CPSP_Blue_Background_2.jpg

Poverty & Disadvantage in New York City

New York City is the home of a diverse population of over 8 million people. As in many major metropolis’, many New Yorkers struggle every day to get by and get ahead. CPSP is following representative samples of New Yorkers over time in order to document the prevalence and dynamics of poverty and disadvantage in the city, as well as what can be done about it.

 

Robin Hood Poverty Tracker

With funding from Robin Hood , we are following a representative sample of approximately 4,000 New Yorkers to understand the dynamics of income poverty, material hardship, and health over time. This study builds on an earlier study following approximately 2,000 New Yorkers from late 2012 to early 2015. Click here to access the data and here to see results from the initial panel. Or click on any of the links below to see our reports on the data thus far.

 

EITC & SNAP Take-Up in NYC

Government policies and programs provide critical resources to low- and moderate-income families in need. But many eligible families do not access benefits to which they are eligible. With funding from Robin Hood, we are examining who these families are, and why they do not tap the resources to which they are entitled.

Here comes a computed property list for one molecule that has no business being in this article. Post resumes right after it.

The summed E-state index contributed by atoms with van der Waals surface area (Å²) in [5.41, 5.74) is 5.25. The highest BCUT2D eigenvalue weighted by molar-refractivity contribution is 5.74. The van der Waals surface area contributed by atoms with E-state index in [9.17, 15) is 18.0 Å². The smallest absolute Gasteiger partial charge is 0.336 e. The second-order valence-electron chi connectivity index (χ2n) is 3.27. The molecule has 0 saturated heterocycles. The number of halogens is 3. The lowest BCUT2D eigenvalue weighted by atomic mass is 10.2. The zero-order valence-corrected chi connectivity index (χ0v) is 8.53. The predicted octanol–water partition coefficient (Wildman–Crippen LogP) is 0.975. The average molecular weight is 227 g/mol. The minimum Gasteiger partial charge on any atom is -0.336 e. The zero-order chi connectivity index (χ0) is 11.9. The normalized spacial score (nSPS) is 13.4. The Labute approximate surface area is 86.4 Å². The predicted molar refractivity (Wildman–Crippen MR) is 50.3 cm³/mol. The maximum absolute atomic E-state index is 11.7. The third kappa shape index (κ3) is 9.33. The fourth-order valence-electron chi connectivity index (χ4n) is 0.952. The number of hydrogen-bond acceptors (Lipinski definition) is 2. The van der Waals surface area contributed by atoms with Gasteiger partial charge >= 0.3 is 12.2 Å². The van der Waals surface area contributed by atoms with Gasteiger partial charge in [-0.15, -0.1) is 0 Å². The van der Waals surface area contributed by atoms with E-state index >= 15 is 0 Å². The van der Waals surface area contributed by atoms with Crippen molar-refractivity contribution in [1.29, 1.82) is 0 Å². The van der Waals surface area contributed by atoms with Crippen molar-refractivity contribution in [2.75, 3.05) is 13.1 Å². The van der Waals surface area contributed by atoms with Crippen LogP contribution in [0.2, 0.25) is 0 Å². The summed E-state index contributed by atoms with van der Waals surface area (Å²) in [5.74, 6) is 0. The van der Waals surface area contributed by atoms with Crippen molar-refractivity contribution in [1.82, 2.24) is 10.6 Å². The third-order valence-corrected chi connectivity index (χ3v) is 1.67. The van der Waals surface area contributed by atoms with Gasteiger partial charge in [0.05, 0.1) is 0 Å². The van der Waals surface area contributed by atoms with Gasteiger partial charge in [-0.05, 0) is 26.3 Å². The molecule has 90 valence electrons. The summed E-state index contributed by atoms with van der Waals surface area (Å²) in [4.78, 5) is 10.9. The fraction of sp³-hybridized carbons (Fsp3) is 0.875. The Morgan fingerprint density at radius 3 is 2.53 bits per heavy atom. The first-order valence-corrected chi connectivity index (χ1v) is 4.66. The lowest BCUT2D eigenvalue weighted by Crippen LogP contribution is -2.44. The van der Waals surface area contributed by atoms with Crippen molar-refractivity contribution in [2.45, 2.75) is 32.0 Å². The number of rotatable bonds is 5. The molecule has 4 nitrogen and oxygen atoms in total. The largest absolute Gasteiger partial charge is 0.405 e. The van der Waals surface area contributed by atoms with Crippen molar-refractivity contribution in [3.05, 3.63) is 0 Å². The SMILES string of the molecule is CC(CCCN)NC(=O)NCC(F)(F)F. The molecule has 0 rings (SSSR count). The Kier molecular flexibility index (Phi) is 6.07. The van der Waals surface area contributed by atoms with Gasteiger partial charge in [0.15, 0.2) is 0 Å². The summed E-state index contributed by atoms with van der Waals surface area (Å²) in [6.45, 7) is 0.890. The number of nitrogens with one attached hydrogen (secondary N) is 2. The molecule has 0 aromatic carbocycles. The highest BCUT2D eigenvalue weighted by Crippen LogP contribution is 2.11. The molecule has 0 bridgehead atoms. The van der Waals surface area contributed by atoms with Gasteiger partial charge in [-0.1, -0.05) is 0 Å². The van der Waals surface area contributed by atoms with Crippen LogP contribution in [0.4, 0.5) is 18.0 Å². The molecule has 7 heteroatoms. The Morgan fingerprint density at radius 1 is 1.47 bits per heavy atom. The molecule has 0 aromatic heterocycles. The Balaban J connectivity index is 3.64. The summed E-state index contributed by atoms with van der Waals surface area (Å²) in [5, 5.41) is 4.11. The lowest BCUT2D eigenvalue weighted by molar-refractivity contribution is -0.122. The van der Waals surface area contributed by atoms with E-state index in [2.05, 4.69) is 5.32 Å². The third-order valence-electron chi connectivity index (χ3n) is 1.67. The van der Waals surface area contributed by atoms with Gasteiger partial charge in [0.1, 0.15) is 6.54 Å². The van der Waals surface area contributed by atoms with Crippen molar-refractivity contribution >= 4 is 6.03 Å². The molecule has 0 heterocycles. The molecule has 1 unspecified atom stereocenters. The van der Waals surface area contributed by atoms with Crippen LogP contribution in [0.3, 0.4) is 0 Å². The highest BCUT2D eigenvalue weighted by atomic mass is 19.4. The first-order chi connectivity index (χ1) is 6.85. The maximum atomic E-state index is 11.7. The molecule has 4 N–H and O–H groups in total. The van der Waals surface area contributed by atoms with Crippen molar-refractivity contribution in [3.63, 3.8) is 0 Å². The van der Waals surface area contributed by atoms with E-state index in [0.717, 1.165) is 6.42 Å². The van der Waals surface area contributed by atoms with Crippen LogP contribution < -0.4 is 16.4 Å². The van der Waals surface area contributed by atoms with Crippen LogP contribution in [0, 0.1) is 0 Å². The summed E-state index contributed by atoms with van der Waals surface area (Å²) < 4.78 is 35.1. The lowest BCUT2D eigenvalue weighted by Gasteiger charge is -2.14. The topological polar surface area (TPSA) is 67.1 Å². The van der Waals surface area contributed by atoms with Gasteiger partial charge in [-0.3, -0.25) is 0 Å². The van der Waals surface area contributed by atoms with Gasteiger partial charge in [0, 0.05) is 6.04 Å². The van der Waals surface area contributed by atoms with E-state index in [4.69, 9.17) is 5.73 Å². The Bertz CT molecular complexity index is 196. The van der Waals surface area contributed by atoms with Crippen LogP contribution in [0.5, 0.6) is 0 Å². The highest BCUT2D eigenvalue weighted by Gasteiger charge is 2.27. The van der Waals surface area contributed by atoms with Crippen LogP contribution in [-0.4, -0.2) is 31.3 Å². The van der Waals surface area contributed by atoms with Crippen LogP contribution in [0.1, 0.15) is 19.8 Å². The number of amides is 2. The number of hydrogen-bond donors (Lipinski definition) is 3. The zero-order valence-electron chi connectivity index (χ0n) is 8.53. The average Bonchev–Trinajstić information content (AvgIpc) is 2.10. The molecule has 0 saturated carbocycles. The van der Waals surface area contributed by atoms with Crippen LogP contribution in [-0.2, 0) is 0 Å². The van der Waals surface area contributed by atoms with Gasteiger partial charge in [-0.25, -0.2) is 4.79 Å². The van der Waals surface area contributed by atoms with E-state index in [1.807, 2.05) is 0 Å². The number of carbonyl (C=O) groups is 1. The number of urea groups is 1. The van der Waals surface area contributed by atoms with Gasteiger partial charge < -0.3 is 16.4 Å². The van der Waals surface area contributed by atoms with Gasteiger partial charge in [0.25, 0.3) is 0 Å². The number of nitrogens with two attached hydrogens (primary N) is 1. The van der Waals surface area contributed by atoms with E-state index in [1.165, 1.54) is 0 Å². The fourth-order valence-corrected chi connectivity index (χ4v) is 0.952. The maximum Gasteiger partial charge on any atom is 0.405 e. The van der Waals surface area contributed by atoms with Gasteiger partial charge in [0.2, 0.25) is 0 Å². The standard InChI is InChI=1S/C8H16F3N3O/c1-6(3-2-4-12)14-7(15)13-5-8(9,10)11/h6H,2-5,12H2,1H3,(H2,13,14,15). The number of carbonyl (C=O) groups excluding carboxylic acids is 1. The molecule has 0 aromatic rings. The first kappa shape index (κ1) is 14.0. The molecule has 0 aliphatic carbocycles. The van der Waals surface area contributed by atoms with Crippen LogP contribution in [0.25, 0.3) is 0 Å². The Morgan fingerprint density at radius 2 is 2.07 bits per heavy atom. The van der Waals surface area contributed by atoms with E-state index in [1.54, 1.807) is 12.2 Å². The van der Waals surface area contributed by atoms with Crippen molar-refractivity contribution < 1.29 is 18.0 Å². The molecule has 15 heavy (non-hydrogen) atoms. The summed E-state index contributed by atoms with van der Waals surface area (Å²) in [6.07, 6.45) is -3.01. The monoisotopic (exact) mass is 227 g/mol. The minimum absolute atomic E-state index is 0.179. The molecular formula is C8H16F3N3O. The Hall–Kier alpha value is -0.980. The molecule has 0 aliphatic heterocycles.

Qualitative Study of Service Use in NYC

Poverty, hardship, and other forms of disadvantage are prevalent among New York City individuals and families. Yet many disadvantaged New Yorkers don’t seek help for their problems from the community-based organizations that might help them improve their situations. We interviewed 70 members of our Poverty Tracker survey to find out why. Click here to read our brief on the key findings of the study.


Food Pantry or Food Stamps: As NYC Food Assistance Programs Grow, How Much Does Poverty Decline?

In this report, the CPSP uses Poverty Tracker data to document food insecurity in NYC and the potential impacts of increased food pantry use and SNAP receipt on the NYC poverty rate. We find that the poverty rate would fall 18% and more than 360,000 people would move out of poverty if all New Yorkers with a severe or moderate food hardship received weekly food aid through pantries or soup kitchens. Increasing SNAP take-up among SNAP-eligible households would also move over 200,000 New Yorkers out of poverty. Access the report here.